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so surely if it is possible to develop a processor which is so much better than x86 then why don't they already exist?

Suppose I invented a new chip that was awesome for gaming, spreadsheets, word processing, databases and power consumption.

Who would build PCs with it?

What OS would it run if someone built it?

Who would buy that?

Its not merely a "huge, massively important thing". Its the only thing.




Intel & HP tried this with the Itanium. A decade (or two) and billions of dollars later and x86 or at least x64 is still king.

No doubt they made some mistakes, but it wasn't for lack of trying.

(And having debugged code on an ia64 I'm quite happy with the status quo!)

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Yes, and it was hilarious. It stunned me that Intel couldn't figure out that AMD was going to eat their lunch when they figured out a way to extend the x86 architecture to 64 bits while retaining software portability. For years Intel had beaten challenger after challenger based on the juggernaut of their software base (680x0, MIPS, NS32032, SPARC, PowerPC, Etc) and yet their brash attempt to push Itanium by not extending x86 was counter to all those previous victories. Kind of like a general taking a battle plan known to work and ignoring it.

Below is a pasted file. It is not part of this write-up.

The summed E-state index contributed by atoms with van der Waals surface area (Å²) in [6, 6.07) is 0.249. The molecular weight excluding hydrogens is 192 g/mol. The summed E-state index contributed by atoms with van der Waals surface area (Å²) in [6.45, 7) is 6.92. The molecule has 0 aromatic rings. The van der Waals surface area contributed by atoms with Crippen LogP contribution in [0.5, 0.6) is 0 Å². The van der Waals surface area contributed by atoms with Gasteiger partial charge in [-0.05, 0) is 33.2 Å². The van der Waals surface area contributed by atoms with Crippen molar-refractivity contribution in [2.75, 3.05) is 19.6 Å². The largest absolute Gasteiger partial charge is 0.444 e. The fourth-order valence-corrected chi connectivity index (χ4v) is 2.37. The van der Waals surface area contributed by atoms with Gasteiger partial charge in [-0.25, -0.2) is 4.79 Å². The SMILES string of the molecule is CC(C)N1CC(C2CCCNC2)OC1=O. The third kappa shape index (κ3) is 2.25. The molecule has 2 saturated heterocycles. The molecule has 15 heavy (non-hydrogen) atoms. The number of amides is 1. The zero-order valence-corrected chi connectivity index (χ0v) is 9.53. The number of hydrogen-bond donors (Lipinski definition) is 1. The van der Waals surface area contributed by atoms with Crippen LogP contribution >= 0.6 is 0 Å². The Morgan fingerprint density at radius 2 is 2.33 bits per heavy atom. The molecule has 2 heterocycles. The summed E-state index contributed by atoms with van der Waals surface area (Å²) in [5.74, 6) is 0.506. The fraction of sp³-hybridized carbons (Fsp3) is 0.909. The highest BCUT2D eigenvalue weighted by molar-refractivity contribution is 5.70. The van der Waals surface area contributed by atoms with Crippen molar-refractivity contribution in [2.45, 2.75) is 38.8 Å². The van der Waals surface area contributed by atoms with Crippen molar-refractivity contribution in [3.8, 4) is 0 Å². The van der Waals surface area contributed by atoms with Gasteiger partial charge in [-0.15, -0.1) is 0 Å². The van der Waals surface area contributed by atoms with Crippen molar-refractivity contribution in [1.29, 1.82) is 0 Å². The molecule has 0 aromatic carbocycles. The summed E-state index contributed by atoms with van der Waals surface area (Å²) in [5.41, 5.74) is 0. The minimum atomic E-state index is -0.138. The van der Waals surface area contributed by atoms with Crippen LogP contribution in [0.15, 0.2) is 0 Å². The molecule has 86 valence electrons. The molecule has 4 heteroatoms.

As we move into an era of 'I don't see why I should get a new machine' of growth minimization there is a window for folks like ARM to get in with 'all day computing.' But it will take someone extraordinary to make that happen. Look at the state of Linux on ARM to understand the power of a legacy architecture.

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